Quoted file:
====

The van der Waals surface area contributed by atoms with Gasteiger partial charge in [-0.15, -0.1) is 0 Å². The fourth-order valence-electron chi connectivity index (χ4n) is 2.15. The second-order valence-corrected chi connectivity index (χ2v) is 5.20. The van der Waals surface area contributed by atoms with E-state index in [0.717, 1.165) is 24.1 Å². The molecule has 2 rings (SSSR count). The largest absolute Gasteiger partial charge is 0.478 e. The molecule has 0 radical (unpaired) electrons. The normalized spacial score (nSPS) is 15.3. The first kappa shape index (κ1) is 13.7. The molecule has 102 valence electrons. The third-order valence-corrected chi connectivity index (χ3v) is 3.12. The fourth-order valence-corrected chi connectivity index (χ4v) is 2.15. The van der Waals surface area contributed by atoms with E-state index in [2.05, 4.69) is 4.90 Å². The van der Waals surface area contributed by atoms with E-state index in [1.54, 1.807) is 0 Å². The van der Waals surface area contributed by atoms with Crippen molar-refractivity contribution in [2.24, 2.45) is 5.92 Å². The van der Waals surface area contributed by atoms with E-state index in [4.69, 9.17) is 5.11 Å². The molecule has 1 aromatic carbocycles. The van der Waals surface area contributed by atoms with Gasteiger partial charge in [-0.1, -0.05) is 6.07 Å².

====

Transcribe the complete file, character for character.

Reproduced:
The van der Waals surface area contributed by atoms with Gasteiger partial charge in [-0.15, -0.1) is 0 Å². The fourth-order valence-electron chi connectivity index (χ4n) is 2.15. The second-order valence-corrected chi connectivity index (χ2v) is 5.20. The van der Waals surface area contributed by atoms with E-state index in [0.717, 1.165) is 24.1 Å². The molecule has 2 rings (SSSR count). The largest absolute Gasteiger partial charge is 0.478 e. The molecule has 0 radical (unpaired) electrons. The normalized spacial score (nSPS) is 15.3. The first kappa shape index (κ1) is 13.7. The molecule has 102 valence electrons. The third-order valence-corrected chi connectivity index (χ3v) is 3.12. The fourth-order valence-corrected chi connectivity index (χ4v) is 2.15. The van der Waals surface area contributed by atoms with E-state index in [2.05, 4.69) is 4.90 Å². The van der Waals surface area contributed by atoms with E-state index in [1.54, 1.807) is 0 Å². The van der Waals surface area contributed by atoms with Crippen molar-refractivity contribution in [2.24, 2.45) is 5.92 Å². The van der Waals surface area contributed by atoms with E-state index in [4.69, 9.17) is 5.11 Å². The molecule has 1 aromatic carbocycles. The van der Waals surface area contributed by atoms with Gasteiger partial charge in [-0.1, -0.05) is 6.07 Å².